(2) (2) ? ? Φ(1) (iωn )Ki (iωn , iωn′ )Φ(1) (iωn′ ). n,n′

? grounds, the norm of Φ(1) (iωn ) decreases quite rapidly as |ωn | increases. Therefore, the sum over the Matsubara frequencies in eq. (21) is allowed to be restricted in a narrow region around (n, n′ ) ? (0, 0). In e?ect, (2) we evaluate Ki (iωn , iωn′ ) for a 16 × 16 mesh around the Fermi energy. Moreover, in the remainder of the paper, the results are calculated on a 16 × 16 square 2 ? lattice. Measured in terms of the weight Φ(1) (iωn ) , 2 ? we ?nd |ωn |≤15πT Φ(1) (iωn ) = 0.98, 0.91 and 0.78 at T = Tc =90K, 45K and 22K, respectively. Even at low Tc , the error involved is not appreciable, for the coupling constant itself is small there. As Fig. 2 shows, a 16 × 16 mesh in the momentum space is large enough to grasp the qualitative features caused by the vertex corrections. (2) To prepare Vi (p, iωn ; p′ , iωn′ ) is most timeconsuming. Therefore, ?rst we use the bare Green’s function G(0) (p, iωn ) instead of G(p, iωn ) to provide (2) (2) Vi (p, iωn ; p′ , iωn′ ). With Vi (p, iωn ; p′ , iωn′ ) thus calculated beforehand and G(p, iωn ) of the solution of (2) eqs. (1) and (2), we calculate Ki (iωn , iωn′ ) in eq. (16). (2) Then, to evaluate κi , eq. (21), is straightforward, and the critical coupling g 2 at Tc is determined. Results thus obtained are shown in Fig. 4, where the triangles (without Σ(p, iωn )) and circles (with Σ(p, iωn )) denote the results without the vertex corrections. (See Fig. 2). The (2) diamonds include the vertex correction Vv as well as (2) (2) Vc , while only the e?ect of Vc is taken into account for the two squares at T = 90K and 45K. Several points are noted from the ?gure. In the ?rst (2) (2) place, both the e?ects of Vv and Vc are attractive on the whole, or enhances Tc of the d-wave instability. (2) The e?ect of Vc (Fig. 3(b)),19) however, is negligibly small, as noted by Monthoux.24) On the other hand, the (2) e?ect of Vv (Fig. 3(a)) is prominent. In particular, it a?ects the result of MP, denoted by the circles interpolated with the solid line in Fig. 4, that the maximum transition temperature attainable in this model is about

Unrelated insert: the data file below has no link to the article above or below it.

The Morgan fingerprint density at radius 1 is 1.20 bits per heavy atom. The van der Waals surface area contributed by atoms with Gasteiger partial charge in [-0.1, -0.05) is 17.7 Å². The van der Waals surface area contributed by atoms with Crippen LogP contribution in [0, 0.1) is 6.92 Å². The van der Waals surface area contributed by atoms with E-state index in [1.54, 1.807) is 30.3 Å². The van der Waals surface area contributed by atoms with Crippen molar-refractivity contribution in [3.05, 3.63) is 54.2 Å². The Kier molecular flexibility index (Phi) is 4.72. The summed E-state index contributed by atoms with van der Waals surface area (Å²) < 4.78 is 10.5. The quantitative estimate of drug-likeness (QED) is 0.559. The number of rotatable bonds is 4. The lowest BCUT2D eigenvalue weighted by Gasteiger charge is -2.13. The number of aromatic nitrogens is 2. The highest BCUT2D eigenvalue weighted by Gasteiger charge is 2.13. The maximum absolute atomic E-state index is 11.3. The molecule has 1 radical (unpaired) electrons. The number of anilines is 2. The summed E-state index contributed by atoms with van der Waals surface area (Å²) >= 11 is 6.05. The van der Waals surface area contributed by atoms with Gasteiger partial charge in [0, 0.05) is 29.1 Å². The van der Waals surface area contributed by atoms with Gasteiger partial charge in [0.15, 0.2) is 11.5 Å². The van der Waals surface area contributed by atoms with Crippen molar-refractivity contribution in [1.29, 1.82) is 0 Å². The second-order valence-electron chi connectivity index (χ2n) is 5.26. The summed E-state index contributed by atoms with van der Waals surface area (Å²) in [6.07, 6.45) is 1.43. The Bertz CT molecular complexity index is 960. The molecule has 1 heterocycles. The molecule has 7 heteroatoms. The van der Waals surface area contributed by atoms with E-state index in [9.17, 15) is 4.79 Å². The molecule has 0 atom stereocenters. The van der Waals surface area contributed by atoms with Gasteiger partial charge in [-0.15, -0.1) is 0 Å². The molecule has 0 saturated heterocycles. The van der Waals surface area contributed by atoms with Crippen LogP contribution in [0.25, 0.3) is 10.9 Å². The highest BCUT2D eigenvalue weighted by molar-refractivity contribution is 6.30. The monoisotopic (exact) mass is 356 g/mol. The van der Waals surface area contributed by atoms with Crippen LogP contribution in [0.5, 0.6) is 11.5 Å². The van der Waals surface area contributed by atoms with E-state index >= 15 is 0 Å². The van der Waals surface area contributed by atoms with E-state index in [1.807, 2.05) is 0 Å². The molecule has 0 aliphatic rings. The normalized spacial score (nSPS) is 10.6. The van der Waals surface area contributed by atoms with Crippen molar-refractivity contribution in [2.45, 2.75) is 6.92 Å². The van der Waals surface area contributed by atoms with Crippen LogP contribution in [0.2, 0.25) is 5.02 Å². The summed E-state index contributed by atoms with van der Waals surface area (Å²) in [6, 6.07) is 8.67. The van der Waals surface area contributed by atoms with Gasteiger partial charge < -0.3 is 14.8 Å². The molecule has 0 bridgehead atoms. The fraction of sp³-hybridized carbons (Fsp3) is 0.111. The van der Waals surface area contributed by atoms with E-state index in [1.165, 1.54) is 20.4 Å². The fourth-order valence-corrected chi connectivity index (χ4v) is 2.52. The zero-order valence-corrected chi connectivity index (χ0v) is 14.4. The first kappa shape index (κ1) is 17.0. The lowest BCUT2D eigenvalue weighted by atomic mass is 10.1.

p

(20)

=

(21)

? We assume Φ(1) (iωn ) is normalized.

On physical

4

Takuya OKABE

Fig. 5. At T = 90K, κ(1) and κ(1) + κ(2) are shown as a function (2) of g 2 . Squares, including only the e?ect of Vc , are overlapping with circles to denote κ(1) without the vertex corrections.